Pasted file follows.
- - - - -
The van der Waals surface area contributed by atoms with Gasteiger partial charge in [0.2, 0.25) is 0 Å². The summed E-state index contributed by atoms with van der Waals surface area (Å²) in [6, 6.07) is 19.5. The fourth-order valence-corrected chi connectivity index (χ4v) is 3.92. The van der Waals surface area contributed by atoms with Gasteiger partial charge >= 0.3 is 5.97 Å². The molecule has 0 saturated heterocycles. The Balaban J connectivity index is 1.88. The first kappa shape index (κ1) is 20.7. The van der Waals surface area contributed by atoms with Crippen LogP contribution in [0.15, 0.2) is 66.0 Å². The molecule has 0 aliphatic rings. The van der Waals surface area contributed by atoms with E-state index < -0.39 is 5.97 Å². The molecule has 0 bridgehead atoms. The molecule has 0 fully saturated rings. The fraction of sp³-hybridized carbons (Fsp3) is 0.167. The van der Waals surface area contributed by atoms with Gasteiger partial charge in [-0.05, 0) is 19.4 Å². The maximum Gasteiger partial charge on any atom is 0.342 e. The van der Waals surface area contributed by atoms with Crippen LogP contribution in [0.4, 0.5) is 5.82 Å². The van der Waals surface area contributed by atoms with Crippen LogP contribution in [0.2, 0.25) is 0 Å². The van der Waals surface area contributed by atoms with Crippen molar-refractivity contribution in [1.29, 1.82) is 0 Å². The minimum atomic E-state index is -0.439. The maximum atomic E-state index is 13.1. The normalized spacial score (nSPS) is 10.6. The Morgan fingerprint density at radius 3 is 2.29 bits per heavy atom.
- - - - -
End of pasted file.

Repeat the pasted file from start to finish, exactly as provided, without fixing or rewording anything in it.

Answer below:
The van der Waals surface area contributed by atoms with Gasteiger partial charge in [0.2, 0.25) is 0 Å². The summed E-state index contributed by atoms with van der Waals surface area (Å²) in [6, 6.07) is 19.5. The fourth-order valence-corrected chi connectivity index (χ4v) is 3.92. The van der Waals surface area contributed by atoms with Gasteiger partial charge >= 0.3 is 5.97 Å². The molecule has 0 saturated heterocycles. The Balaban J connectivity index is 1.88. The first kappa shape index (κ1) is 20.7. The van der Waals surface area contributed by atoms with Crippen LogP contribution in [0.15, 0.2) is 66.0 Å². The molecule has 0 aliphatic rings. The van der Waals surface area contributed by atoms with E-state index < -0.39 is 5.97 Å². The molecule has 0 bridgehead atoms. The molecule has 0 fully saturated rings. The fraction of sp³-hybridized carbons (Fsp3) is 0.167. The van der Waals surface area contributed by atoms with Gasteiger partial charge in [-0.05, 0) is 19.4 Å². The maximum Gasteiger partial charge on any atom is 0.342 e. The van der Waals surface area contributed by atoms with Crippen LogP contribution in [0.4, 0.5) is 5.82 Å². The van der Waals surface area contributed by atoms with Crippen LogP contribution in [0.2, 0.25) is 0 Å². The van der Waals surface area contributed by atoms with Crippen molar-refractivity contribution in [1.29, 1.82) is 0 Å². The minimum atomic E-state index is -0.439. The maximum atomic E-state index is 13.1. The normalized spacial score (nSPS) is 10.6. The Morgan fingerprint density at radius 3 is 2.29 bits per heavy atom.